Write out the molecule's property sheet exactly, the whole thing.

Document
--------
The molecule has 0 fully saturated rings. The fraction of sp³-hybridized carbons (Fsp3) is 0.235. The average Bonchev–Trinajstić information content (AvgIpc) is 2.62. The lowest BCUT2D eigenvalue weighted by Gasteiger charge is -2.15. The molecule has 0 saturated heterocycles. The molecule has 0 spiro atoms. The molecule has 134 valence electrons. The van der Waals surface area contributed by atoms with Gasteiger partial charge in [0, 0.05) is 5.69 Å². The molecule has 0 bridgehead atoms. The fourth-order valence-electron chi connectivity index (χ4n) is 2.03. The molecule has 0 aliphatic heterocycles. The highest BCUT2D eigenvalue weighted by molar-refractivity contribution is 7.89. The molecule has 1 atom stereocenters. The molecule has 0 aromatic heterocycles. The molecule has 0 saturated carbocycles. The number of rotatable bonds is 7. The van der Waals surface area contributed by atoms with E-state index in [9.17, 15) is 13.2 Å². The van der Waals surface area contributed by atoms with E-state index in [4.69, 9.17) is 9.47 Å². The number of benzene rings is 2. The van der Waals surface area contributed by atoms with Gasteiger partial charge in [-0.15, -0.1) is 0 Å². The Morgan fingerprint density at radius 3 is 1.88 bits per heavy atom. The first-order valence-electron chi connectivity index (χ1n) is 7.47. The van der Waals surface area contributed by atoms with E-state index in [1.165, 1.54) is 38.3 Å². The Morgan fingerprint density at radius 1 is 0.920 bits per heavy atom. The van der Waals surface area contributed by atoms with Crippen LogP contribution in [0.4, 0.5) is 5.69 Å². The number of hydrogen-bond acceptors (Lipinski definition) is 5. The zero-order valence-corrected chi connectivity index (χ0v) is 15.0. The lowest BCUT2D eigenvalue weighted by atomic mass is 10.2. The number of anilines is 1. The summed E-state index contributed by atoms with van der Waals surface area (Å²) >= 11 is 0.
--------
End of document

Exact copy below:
The molecule has 0 fully saturated rings. The fraction of sp³-hybridized carbons (Fsp3) is 0.235. The average Bonchev–Trinajstić information content (AvgIpc) is 2.62. The lowest BCUT2D eigenvalue weighted by Gasteiger charge is -2.15. The molecule has 0 saturated heterocycles. The molecule has 0 spiro atoms. The molecule has 134 valence electrons. The van der Waals surface area contributed by atoms with Gasteiger partial charge in [0, 0.05) is 5.69 Å². The molecule has 0 bridgehead atoms. The fourth-order valence-electron chi connectivity index (χ4n) is 2.03. The molecule has 0 aliphatic heterocycles. The highest BCUT2D eigenvalue weighted by molar-refractivity contribution is 7.89. The molecule has 1 atom stereocenters. The molecule has 0 aromatic heterocycles. The molecule has 0 saturated carbocycles. The number of rotatable bonds is 7. The van der Waals surface area contributed by atoms with E-state index in [9.17, 15) is 13.2 Å². The van der Waals surface area contributed by atoms with E-state index in [4.69, 9.17) is 9.47 Å². The number of benzene rings is 2. The van der Waals surface area contributed by atoms with Gasteiger partial charge in [-0.15, -0.1) is 0 Å². The Morgan fingerprint density at radius 3 is 1.88 bits per heavy atom. The first-order valence-electron chi connectivity index (χ1n) is 7.47. The van der Waals surface area contributed by atoms with E-state index in [1.165, 1.54) is 38.3 Å². The Morgan fingerprint density at radius 1 is 0.920 bits per heavy atom. The van der Waals surface area contributed by atoms with Crippen LogP contribution in [0.4, 0.5) is 5.69 Å². The number of hydrogen-bond acceptors (Lipinski definition) is 5. The zero-order valence-corrected chi connectivity index (χ0v) is 15.0. The lowest BCUT2D eigenvalue weighted by atomic mass is 10.2. The number of anilines is 1. The summed E-state index contributed by atoms with van der Waals surface area (Å²) >= 11 is 0.